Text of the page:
When the Berlin Wall came down, its rubble buried many traditional bike builders in the Central Europe. Due to mismanagement, […]
When the Berlin Wall came down, its rubble buried many traditional bike builders in the Central Europe. Due to mismanagement, harsh competition or bad strategic decisions – the causes were manifold. However, the region is currently witnessing a wave of revivals from Prague to Bucharest.
For the start of our series about old bike brands revivals in former Eastern bloc we’ve chosen Favorit – name which is still synonymous to a road bike for many people in its country of origin.
If a brand becomes so popular that its name is being used as a general term it’s called genericization. In the US, you blow your nose into a “kleenex” and “hoover” the carpets of your flat. Don’t believe us? Just “google” it. In the Czech Republic, if you ride a classic road bike, with thin tyres and drop bars, people will call it a “Favorit”. At least the ones over 40 will.
But the retro sentiment could soon fade away. Richard Galovič, a Slovak-born engineer and cycling aficionado, is busy turning Favorit into a high-end brand combining new technologies and classic design. The company offers three basic models (Aviator, Bigboss and Diamante), all manually built and individually customized in the Czech Republic and Slovakia. As for the frames, customers choose between carbon and steel.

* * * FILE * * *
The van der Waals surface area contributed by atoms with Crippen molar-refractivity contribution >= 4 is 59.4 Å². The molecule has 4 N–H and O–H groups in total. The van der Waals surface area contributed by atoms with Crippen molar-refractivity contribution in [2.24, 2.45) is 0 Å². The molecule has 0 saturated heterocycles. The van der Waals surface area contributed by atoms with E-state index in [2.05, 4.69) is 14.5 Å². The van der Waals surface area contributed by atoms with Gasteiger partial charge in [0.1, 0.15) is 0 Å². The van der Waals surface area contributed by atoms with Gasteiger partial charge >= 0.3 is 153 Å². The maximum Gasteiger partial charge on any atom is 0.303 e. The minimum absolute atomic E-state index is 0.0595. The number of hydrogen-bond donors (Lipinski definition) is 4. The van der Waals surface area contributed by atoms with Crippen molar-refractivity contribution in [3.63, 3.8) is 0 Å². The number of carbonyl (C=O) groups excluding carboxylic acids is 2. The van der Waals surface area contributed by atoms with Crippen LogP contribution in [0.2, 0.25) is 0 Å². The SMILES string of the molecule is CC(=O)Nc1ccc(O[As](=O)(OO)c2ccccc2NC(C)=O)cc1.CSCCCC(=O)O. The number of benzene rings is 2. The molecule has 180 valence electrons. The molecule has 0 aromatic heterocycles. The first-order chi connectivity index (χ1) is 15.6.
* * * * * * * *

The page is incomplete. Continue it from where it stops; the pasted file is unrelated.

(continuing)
The new Favorits use disc brakes, sophisticated hub speeds and they are highly maintenance-friendly by being belt-driven. All models excel with exquisite looks, both elegant and minimalist, designed by the 2015 IF Design award winner Petr Novague.
Galovič, who has been labeled as “the Slovak Elon Musk” by domestic media, targets urban customers, who use their bikes on a daily basis and for various purposes: commuting, recreation and sports. According to him, Favorit’s main competitor is the public transport rather than the other bike producers.
However, starting at 59.700 CZK (appr. 2200 EUR), the price of his bikes somewhat exceeds that of your average tram and bus pass. In fact, it takes about two average Czech salaries to buy a new Favorit – which is pretty much the same ratio as in the 70s or 80s.
In those days, domestic customers had to pay several times their monthly wages for a racer from Rokycany, often queueing up the whole night in front of the shop. The demand was far higher than the factory could produce, even when it peaked with 200.000 items per year. In the West, customers didn’t have to wait. Communist Czechoslovakia needed cold hard currency and exported Favorits to the USA and Canada, usually equipped with high-end Campagnolo groups.
Today, it’s the other way round. With production having started in spring, Favorit bikes have so far only been sold in the Czech Republic and Slovakia, exclusively through individual orders placed on the company website. But customers abroad may not have to wait too long, as Galovič recently announced in an interview. It wouldn’t be the first Czech-built vehicles to succeed in the West.
Next week we will move to the former East Germany to take a closer look at the Diamant bikes which history dates back to 1895.